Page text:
"You will not find a single Floyd Countian who does not (have) a friend or relative who is not extremely concerned," he said. "There's not a conversation going on at the local restaurant that's not about Eric Conn and what's going to happen."

Social Security estimates 1,200 of the affected beneficiaries live in Kentucky. Nearly 100 live in West Virginia with others residing elsewhere, according to spokeswoman LaVenia J. LaVelle.

"This is massive," he said. "When this stuff broke I never really realized how massive it was until we started digging into it."

Mark Wohlander, of Lexington, Kentucky, represents two whistleblowers credited with exposing the alleged fraud, most of which transpired at Social Security's regional office along 9th Street in Huntington.

Wohlander would not take a position on Social Security's move to suspend benefits, but expressed disappointment saying such action never would have been necessary if management would have acted upon his clients' complaints dating back to the mid-2000s.

That would have stopped the alleged abuse long before Haney's case in August 2009 and those of the Martins in 2011 and 2012.

It also would have stymied Conn's earning of $3.9 million in attorney fees in 2010, which made him the nation's third-highest paid disability lawyer, and Daugherty's near-guaranteed allowance rate that ranked seventh highest nationwide and amounted to more than $2.5 billion in lifetime benefits.

"Heads should roll at the Social Security Administration," Wohlander said.

"It's just a sad situation," he added. "It's going to have an unbelievable impact on the economy in eastern Kentucky, Mingo County and some of the other places, but at the end of the day there's no reason the Social Security Administration should have done what they did."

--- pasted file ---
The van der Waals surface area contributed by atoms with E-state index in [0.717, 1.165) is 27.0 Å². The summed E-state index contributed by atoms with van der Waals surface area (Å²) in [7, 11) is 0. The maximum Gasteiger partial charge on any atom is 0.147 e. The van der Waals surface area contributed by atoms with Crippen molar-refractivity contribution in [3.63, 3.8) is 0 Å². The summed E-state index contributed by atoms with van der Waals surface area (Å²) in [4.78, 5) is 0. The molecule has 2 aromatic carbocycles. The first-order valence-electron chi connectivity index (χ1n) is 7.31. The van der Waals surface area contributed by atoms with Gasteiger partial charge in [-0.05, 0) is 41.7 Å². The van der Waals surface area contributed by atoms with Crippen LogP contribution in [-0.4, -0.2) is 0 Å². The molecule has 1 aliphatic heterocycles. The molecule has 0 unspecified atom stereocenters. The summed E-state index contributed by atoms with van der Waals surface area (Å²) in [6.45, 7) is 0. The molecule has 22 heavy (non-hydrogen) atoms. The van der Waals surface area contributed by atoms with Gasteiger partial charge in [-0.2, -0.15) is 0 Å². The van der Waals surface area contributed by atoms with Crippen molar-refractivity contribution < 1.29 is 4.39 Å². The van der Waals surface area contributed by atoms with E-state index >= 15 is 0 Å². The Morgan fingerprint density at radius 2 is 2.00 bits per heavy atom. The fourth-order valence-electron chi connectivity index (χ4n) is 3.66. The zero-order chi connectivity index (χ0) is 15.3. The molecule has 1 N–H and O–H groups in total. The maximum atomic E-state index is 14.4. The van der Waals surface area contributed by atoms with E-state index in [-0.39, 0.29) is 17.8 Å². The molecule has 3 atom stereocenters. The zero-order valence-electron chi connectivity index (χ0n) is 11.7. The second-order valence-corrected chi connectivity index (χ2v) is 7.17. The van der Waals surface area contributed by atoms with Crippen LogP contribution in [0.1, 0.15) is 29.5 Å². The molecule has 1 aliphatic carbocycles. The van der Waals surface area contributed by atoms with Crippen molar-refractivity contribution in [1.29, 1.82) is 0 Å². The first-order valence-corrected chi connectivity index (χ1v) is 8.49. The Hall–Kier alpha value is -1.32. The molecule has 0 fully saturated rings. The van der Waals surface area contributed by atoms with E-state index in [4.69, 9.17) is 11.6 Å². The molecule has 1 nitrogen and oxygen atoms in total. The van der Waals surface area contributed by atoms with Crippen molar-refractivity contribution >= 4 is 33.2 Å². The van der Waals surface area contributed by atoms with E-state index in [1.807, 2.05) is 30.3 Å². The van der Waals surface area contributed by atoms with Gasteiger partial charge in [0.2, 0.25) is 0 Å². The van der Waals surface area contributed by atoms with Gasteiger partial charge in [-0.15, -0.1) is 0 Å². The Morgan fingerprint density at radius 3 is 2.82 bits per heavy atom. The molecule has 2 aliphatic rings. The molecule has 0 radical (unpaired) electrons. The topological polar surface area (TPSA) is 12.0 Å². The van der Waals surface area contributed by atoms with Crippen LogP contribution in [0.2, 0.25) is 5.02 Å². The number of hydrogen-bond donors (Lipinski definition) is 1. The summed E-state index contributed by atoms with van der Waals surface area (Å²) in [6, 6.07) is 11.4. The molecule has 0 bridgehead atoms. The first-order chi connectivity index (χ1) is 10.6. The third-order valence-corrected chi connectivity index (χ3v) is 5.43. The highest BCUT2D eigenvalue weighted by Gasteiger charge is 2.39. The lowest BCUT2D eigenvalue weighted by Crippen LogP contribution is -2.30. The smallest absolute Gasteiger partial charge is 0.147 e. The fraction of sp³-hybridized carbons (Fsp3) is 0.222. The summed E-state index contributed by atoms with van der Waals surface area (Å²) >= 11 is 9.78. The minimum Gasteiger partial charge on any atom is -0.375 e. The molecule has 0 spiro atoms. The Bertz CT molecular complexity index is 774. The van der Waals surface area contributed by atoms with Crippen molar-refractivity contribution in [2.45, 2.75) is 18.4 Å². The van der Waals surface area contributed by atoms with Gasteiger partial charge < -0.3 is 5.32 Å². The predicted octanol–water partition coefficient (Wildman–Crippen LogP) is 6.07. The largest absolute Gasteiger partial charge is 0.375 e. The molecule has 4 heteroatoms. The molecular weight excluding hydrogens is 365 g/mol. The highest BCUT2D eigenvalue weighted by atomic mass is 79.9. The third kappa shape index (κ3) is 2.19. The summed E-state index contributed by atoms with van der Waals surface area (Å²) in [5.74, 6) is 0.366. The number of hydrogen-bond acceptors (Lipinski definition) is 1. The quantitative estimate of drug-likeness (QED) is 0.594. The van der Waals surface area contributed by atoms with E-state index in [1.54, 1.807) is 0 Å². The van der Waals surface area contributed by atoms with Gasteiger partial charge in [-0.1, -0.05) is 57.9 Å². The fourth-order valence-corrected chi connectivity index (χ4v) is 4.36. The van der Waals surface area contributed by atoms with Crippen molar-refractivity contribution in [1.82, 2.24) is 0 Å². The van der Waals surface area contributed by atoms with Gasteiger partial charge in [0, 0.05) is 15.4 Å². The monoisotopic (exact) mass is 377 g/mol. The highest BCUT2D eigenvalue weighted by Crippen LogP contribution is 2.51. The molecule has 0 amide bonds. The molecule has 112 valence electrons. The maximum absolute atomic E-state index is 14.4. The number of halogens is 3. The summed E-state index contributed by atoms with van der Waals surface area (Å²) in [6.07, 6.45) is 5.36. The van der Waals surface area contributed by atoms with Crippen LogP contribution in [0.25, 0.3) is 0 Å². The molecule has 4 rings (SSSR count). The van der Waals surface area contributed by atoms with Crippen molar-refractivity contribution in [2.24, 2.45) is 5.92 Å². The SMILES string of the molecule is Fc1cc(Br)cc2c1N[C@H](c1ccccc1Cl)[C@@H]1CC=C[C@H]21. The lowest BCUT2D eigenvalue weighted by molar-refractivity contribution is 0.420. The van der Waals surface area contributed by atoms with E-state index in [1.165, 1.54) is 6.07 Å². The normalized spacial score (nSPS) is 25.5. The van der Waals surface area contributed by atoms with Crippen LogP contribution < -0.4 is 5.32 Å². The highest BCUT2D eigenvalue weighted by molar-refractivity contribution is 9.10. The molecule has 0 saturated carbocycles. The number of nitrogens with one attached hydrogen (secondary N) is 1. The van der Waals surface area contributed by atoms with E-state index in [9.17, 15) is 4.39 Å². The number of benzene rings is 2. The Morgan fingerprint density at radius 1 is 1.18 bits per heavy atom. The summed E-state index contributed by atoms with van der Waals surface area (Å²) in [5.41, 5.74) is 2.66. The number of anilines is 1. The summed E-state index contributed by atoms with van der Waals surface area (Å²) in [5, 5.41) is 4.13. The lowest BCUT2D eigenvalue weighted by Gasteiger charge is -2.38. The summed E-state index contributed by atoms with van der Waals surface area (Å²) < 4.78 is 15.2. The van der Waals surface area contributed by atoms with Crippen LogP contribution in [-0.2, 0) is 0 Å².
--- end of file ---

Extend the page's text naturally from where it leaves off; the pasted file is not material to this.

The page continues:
But aside from potential fraud, Wohlander and Pillersdorf point to Senate investigators who alleged Conn destroyed more than 35,000 pounds of documents in the weeks following The Wall Street Journal article.

Pillersdorf and others fear the unavailability of those documents and records further complicate matters for the 1,500 claimants now tasked with gathering evidence within 10 days to make their case to retain benefits.

"It's one of the many unfairnesses, these letters," he said.

Wohlander and Pillersdorf said it is likely many of those affected by this month's letters have legitimate disabilities.

Pillersdorf estimated that could be as high as 75 to 80 percent, all of whom were caught up in Conn's drive to have a 99-percent approval record to fuel his ambitious advertising campaign and competitive advantage.

Conn, Daugherty and the doctors accused have maintained their innocence. All remain involved in civil litigation with the whistleblowers in federal court; a lawsuit which could entitle both women to as much as 30 percent of any money recovered by the government.

Originally posted by Curtis Johnson on

Attorney Negligence Representation - Ball & Bonholtzer Trial Attorney - Los Angeles